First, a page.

In 1597 Dowland's contemporary Thomas Morley wrote that pavans and galliards were often paired together and the galliard was "a kind of music made out of the other". Unlike some contemporaries such as Anthony Holborne and Francis Cutting, Dowland left us very few pavan and galliard pairs. The only true pair is the Lachrimae Pavan and Galliard to Lachrimae, although probably not written at the same time. I suspect that Dowland composed the galliard much later as it was printed in his final song book, A Pilgrims Solace (1612). Of the six remaining pairs included here, two are naturally coupled by title rather than musical content (Sir John Langton's Pavan/ Langton's Galliard, and Piper's Pavan and Galliard ). For the other pavans and galliards, I coupled dances that seem to fit well together, particularly when they shared thematic material, for example Dowland's Adieu and Galliard (P30).
After the opening Lachrimae Pavan and Galliard, we hear two further pavans born from the Lachrimae model. The opening of Pavan (P16) is identical to Lachrimae, but from measure two it takes a different journey. Its paired galliard here is the famous The Earl of Essex, his Galliard, also know as the song Can she excuse her wrongs (First Booke of Ayres, 1597). The second Lachrimae-type Pavan (P18) is still in the same mood and tonality as Lachrimae but its opening descending theme is heard a fifth higher than Lachrimae. Dowland wrote several pieces that begin in this manner. The galliard of Pavan (P18), M. Giles Hobies Galliard, is of the same tradition as the Earl of Essex and in the same tonality.
Several of Dowland's lute pieces became songs, and some songs were even made into lute solos. Dowland's Tears is an arrangement of I saw my lady weep from Dowland's Second Booke of Ayres. The opening of this song is almost identical to that of Sir Henry Umpton's Funeral, a pavan only found in the 1604 Lachrimae. Sir Henry was a diplomat whose life is depicted in a famous portrait now in the National Portrait Gallery in London. The lute part of the 1604 collection works well as a solo and is perfectly complete on its own.
One of Dowland's most beautiful and joyful pavans is Sir John Langton's Pavan. Thematically unconnected to the pavan, Langton's Galliard, with its slightly unusual form and extensive hemiolas, is a wonderfully interesting piece. Dowland quotes his own Battle Galliard and in the third section ascends to a high "A" on the treble string, well above any frets which he would have had on his lute. Piper's Pavan and Galliard are dedicated to a Pirate, Captain Digorie Piper. Piper's Galliard was also a song, If my complaints could passions move (First Booke of Ayres); it is not actually a melancholy piece, but rather one of bitterness and resentment. The Pavan, Dowland's Adieu (printed in the Second Booke of Ayres) was dedicated to a Master Oliver Cromwell, uncle to the famous Protector of England who was responsible for beheading King Charles I.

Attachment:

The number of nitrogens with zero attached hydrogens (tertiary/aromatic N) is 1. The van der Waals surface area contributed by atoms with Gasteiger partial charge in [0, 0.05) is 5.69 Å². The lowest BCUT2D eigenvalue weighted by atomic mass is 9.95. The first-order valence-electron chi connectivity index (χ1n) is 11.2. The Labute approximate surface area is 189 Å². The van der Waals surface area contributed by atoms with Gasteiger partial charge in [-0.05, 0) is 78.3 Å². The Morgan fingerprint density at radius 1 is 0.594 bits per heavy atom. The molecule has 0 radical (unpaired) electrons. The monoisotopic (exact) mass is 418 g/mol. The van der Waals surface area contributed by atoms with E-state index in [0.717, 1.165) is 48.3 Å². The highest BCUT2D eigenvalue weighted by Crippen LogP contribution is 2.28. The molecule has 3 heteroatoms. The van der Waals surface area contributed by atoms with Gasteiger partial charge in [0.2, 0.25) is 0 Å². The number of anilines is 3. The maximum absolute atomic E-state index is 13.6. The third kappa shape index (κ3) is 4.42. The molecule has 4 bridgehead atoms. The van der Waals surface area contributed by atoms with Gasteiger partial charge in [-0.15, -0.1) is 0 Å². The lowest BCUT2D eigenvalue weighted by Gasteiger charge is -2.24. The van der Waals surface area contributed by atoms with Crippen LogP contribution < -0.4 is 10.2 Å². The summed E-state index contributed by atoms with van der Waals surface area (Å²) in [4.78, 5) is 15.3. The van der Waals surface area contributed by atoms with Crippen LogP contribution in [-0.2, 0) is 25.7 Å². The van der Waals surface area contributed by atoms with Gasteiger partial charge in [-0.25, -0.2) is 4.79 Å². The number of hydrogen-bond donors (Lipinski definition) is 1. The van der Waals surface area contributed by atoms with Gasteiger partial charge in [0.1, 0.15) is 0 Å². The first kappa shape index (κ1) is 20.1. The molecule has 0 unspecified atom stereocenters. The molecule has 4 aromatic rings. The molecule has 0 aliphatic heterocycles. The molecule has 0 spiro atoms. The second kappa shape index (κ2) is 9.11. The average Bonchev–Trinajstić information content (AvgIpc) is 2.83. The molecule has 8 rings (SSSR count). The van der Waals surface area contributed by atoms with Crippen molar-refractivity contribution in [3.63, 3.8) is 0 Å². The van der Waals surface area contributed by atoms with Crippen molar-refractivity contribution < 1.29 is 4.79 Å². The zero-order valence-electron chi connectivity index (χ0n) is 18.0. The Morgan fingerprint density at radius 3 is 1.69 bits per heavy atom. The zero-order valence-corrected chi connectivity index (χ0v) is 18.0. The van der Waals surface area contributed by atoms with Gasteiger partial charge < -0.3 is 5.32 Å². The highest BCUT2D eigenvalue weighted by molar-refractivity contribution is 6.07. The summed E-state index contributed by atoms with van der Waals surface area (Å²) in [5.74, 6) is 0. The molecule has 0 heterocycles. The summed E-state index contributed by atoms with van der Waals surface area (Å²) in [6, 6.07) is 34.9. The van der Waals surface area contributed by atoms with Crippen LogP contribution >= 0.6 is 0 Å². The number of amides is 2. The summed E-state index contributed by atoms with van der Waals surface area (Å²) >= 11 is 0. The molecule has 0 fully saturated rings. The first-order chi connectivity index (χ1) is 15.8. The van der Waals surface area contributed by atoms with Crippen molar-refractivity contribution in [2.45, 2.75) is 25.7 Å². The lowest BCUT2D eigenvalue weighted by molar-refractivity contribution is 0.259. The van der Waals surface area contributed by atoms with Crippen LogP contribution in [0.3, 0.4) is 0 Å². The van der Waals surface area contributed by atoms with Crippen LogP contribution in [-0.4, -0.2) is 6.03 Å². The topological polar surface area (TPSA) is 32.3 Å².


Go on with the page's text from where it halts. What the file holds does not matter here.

The final pavan and galliard appear together in one source and seem to work best in reverse order. Although the title refers to something graceful and delicate, such as a nimbly danced galliard, Mignarda is a sweet drop of melancholy. The early lute solo versions (c. 1596) are entitled Mignarda and the later 1604 version is dedicated to Henry Noel, an "olde Master and Frend" of Dowland. Noel died in 1596 and had been affectionately named "Bonny boots", honouring his excellence as a dancer. A song version, Shall I strive with words to move, was printed in A Pilgrim's Solace. Mignarda is followed by an alternative version of Lachrimae written in a higher tonality than the "original" Lachrimae and with divisions almost certainly not by Dowland himself.
The closing Semper Dowland Semper Dolens could be considered as much as a signature of Dowland as Lachrimae itself. The title (which means Dowland is always doleful) may have been a twist on the personal motto of Queen Elizabeth I, Semper Eadem (still the same) or it may have been adapted from literary sources. It is a harmonically restless pavan which contains the Lachrimae theme and several quotations from Dowland's melancholic songs. The third strain is distinctive in its opening use of a bell-like cantus firmus in the tenor voice, reminiscent of the tolling of funeral bells.
All performing versions have been edited from original sources by Nigel North. Any numbering given to identify a piece is taken from The Collected Lute music of John Dowland, Faber, 1974, edited by Diana Poulton and Basil Lam.